Large schools of free-spending novices were swept away by the brisk current of A River Runs Through It, the 1992 film that romanticized fly-fishing as a metaphor for life. There's not a fly shop employee in the country who can't recall the time an Izaak Walton wannabe, returning from the local multiplex, parked his BMW outside the store, plopped his gold card on the counter and demanded top-of-the-line gear. But six years later the fly-fishing industry is grappling with the reality mat celluloid is a hook with no barb. Even with an unending stream of ethereal fishing-as-religion literature, the boom has been largely illusory.
"Most of those people aren't fly-fishing anymore because they underestimated how complex it is," says Jim Butler, editor of Fly Tackle Dealer, the industry's trade magazine. "The movie may have given the industry a short-term boost, but it didn't make it a fast-growing sport. There's definitely a perception that fly-fishing is wildly popular, but a lot of us question whether that was ever accurate."
Indeed, finding definitive statistics on the popularity of fly-fishing is harder than double hauling 100 feet into the wind. A survey commissioned in 1994 by Fly Fisherman estimated that more than 21 million Americans fly-fish at least once a year, a figure that, the magazine says, still holds. Another survey, sponsored by Fly Rod and Reel, puts the figure under seven million. Regardless, there is little debate among guides, large retailers and small shop owners that reports of the sport's 900% growth spurt, like those of Mark Twain's death in 1897, have been greatly exaggerated.
"It is pretty unbelievable, some of the numbers out there," says Tom Rosenbauer, vice president and catalog manager for Orvis, which claims the largest market share in the $250 million industry. "There may have been as much as a 20-percent increase in sales earlier in the decade, but for the past two years, we've hit a flat period."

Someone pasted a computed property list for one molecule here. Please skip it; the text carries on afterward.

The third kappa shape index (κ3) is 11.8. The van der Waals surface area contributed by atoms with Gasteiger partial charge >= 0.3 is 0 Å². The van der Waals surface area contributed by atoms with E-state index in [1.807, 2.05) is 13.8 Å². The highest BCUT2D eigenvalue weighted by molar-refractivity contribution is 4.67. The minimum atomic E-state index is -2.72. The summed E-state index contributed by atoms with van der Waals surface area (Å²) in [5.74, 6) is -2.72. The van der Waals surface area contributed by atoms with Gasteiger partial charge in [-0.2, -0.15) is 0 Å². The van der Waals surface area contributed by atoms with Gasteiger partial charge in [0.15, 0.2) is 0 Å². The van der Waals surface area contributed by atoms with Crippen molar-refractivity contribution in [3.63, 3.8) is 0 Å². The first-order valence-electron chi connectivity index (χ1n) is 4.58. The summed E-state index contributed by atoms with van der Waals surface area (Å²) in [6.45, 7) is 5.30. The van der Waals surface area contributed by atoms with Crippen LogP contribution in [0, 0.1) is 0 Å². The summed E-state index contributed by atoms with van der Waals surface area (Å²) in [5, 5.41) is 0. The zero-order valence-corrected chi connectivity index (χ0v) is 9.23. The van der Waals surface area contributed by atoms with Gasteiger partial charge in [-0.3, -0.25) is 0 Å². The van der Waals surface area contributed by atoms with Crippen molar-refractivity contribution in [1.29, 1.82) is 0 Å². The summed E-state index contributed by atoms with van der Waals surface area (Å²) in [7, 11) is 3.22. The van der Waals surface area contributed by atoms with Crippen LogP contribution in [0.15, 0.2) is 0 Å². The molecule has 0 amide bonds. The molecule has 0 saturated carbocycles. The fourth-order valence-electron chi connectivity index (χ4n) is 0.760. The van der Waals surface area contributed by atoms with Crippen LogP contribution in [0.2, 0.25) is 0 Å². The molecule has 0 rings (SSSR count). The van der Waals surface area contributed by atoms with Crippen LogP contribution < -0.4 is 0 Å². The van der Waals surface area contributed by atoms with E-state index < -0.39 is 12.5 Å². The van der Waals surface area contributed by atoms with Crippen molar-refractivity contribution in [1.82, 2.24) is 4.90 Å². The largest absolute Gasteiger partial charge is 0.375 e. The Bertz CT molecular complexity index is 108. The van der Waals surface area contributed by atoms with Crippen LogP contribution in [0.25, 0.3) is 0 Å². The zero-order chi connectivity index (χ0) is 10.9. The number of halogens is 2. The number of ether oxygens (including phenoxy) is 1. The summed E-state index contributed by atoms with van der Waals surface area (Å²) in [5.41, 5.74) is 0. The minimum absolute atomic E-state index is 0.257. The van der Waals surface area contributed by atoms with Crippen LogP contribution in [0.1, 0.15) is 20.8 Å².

Fueling the myth that fly-fishing is the hottest sport this side of golf has been the emphasis on its new appeal among women. While female participation has doubled from earlier this decade, women still represent a mere fraction of all anglers.
Given that fly-fishing is growing only marginally, if at all, retailers have redoubled their efforts to "match the hatch" and target thriving niches within the sport. Orvis and other companies now offer fly-fishing adventure vacations that cater to the most passionate (and affluent) anglers. Another burgeoning sector is fly-fishing in saltwater.
Finally, there are those who think the phantom popularity of fly-fishing is a disguised blessing. "It's the solitude and peacefulness that make fishing so special," says Mark Williams, a fly-fishing author from Dallas. "If growth means that when I go to the San Juan River, I find myself fishing elbow-to-elbow with other folks, well, I'm just as happy things have leveled off."